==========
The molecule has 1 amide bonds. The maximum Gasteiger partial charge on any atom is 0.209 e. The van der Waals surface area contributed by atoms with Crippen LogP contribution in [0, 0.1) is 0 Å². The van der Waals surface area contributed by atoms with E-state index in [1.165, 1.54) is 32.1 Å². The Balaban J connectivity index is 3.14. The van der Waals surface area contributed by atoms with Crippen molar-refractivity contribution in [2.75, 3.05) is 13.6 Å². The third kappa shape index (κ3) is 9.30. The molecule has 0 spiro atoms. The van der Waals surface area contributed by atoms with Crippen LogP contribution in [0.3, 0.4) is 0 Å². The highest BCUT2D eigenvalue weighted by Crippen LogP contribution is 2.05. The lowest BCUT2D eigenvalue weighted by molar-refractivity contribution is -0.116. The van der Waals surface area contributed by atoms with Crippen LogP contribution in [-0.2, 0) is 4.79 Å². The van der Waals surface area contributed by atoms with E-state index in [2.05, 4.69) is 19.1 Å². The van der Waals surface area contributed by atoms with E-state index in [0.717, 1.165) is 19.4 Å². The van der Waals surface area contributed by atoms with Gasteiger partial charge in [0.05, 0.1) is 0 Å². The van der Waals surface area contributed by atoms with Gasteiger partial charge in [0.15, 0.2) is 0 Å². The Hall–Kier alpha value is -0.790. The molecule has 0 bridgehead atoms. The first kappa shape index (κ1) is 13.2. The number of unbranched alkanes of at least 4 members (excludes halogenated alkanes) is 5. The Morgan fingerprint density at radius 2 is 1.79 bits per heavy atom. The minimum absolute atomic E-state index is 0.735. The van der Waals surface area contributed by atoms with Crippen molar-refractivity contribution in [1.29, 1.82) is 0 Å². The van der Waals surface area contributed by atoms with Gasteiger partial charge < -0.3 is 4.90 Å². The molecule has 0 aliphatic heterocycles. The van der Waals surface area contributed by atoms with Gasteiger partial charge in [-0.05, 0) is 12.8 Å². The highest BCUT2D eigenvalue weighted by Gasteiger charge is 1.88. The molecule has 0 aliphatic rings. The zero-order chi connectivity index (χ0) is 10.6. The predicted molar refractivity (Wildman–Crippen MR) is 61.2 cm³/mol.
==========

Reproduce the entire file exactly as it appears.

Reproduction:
The molecule has 1 amide bonds. The maximum Gasteiger partial charge on any atom is 0.209 e. The van der Waals surface area contributed by atoms with Crippen LogP contribution in [0, 0.1) is 0 Å². The van der Waals surface area contributed by atoms with E-state index in [1.165, 1.54) is 32.1 Å². The Balaban J connectivity index is 3.14. The van der Waals surface area contributed by atoms with Crippen molar-refractivity contribution in [2.75, 3.05) is 13.6 Å². The third kappa shape index (κ3) is 9.30. The molecule has 0 spiro atoms. The van der Waals surface area contributed by atoms with Crippen LogP contribution in [0.3, 0.4) is 0 Å². The highest BCUT2D eigenvalue weighted by Crippen LogP contribution is 2.05. The lowest BCUT2D eigenvalue weighted by molar-refractivity contribution is -0.116. The van der Waals surface area contributed by atoms with Crippen LogP contribution in [-0.2, 0) is 4.79 Å². The van der Waals surface area contributed by atoms with E-state index in [2.05, 4.69) is 19.1 Å². The van der Waals surface area contributed by atoms with E-state index in [0.717, 1.165) is 19.4 Å². The van der Waals surface area contributed by atoms with Gasteiger partial charge in [0.05, 0.1) is 0 Å². The van der Waals surface area contributed by atoms with Gasteiger partial charge in [0.15, 0.2) is 0 Å². The Hall–Kier alpha value is -0.790. The molecule has 0 bridgehead atoms. The first kappa shape index (κ1) is 13.2. The number of unbranched alkanes of at least 4 members (excludes halogenated alkanes) is 5. The Morgan fingerprint density at radius 2 is 1.79 bits per heavy atom. The minimum absolute atomic E-state index is 0.735. The van der Waals surface area contributed by atoms with Crippen molar-refractivity contribution in [1.29, 1.82) is 0 Å². The van der Waals surface area contributed by atoms with Gasteiger partial charge < -0.3 is 4.90 Å². The molecule has 0 aliphatic heterocycles. The van der Waals surface area contributed by atoms with Gasteiger partial charge in [-0.05, 0) is 12.8 Å². The highest BCUT2D eigenvalue weighted by Gasteiger charge is 1.88. The molecule has 0 aliphatic rings. The zero-order chi connectivity index (χ0) is 10.6. The predicted molar refractivity (Wildman–Crippen MR) is 61.2 cm³/mol.